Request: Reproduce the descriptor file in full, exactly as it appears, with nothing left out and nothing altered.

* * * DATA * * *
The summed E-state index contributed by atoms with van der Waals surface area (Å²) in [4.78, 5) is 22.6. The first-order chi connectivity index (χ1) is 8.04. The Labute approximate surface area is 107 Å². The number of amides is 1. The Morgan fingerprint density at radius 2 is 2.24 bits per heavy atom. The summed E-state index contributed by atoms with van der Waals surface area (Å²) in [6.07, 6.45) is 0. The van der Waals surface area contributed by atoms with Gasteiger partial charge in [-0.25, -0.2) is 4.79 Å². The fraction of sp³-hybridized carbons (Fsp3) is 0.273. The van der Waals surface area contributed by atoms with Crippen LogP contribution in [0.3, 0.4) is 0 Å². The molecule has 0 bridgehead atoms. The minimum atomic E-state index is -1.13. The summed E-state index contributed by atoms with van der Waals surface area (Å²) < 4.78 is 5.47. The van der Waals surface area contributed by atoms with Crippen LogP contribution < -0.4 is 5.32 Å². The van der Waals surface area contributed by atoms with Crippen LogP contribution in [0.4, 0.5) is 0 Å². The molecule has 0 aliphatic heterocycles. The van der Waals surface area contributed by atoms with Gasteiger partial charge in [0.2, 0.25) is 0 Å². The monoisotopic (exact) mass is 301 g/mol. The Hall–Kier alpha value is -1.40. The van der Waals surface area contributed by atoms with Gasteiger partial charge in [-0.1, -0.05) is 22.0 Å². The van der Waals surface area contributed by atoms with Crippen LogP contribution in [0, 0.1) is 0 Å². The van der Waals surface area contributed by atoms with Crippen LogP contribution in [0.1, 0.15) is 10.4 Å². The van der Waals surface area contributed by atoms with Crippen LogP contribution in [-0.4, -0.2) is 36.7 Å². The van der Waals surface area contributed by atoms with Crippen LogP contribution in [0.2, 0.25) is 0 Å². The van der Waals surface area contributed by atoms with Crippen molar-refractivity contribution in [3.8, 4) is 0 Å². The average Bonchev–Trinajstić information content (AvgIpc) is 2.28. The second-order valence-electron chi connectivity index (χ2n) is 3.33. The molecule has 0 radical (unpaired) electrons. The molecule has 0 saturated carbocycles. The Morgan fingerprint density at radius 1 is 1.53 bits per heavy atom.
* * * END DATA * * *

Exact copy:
The summed E-state index contributed by atoms with van der Waals surface area (Å²) in [4.78, 5) is 22.6. The first-order chi connectivity index (χ1) is 8.04. The Labute approximate surface area is 107 Å². The number of amides is 1. The Morgan fingerprint density at radius 2 is 2.24 bits per heavy atom. The summed E-state index contributed by atoms with van der Waals surface area (Å²) in [6.07, 6.45) is 0. The van der Waals surface area contributed by atoms with Gasteiger partial charge in [-0.25, -0.2) is 4.79 Å². The fraction of sp³-hybridized carbons (Fsp3) is 0.273. The van der Waals surface area contributed by atoms with Crippen LogP contribution in [0.3, 0.4) is 0 Å². The molecule has 0 bridgehead atoms. The minimum atomic E-state index is -1.13. The summed E-state index contributed by atoms with van der Waals surface area (Å²) < 4.78 is 5.47. The van der Waals surface area contributed by atoms with Crippen LogP contribution < -0.4 is 5.32 Å². The van der Waals surface area contributed by atoms with Crippen LogP contribution in [0.4, 0.5) is 0 Å². The molecule has 0 aliphatic heterocycles. The van der Waals surface area contributed by atoms with Gasteiger partial charge in [0.2, 0.25) is 0 Å². The monoisotopic (exact) mass is 301 g/mol. The Hall–Kier alpha value is -1.40. The van der Waals surface area contributed by atoms with Gasteiger partial charge in [-0.1, -0.05) is 22.0 Å². The van der Waals surface area contributed by atoms with Crippen LogP contribution in [0, 0.1) is 0 Å². The van der Waals surface area contributed by atoms with Crippen LogP contribution in [0.1, 0.15) is 10.4 Å². The van der Waals surface area contributed by atoms with Crippen LogP contribution in [-0.4, -0.2) is 36.7 Å². The van der Waals surface area contributed by atoms with Crippen LogP contribution in [0.2, 0.25) is 0 Å². The van der Waals surface area contributed by atoms with Crippen molar-refractivity contribution in [3.8, 4) is 0 Å². The average Bonchev–Trinajstić information content (AvgIpc) is 2.28. The second-order valence-electron chi connectivity index (χ2n) is 3.33. The molecule has 0 radical (unpaired) electrons. The molecule has 0 saturated carbocycles. The Morgan fingerprint density at radius 1 is 1.53 bits per heavy atom.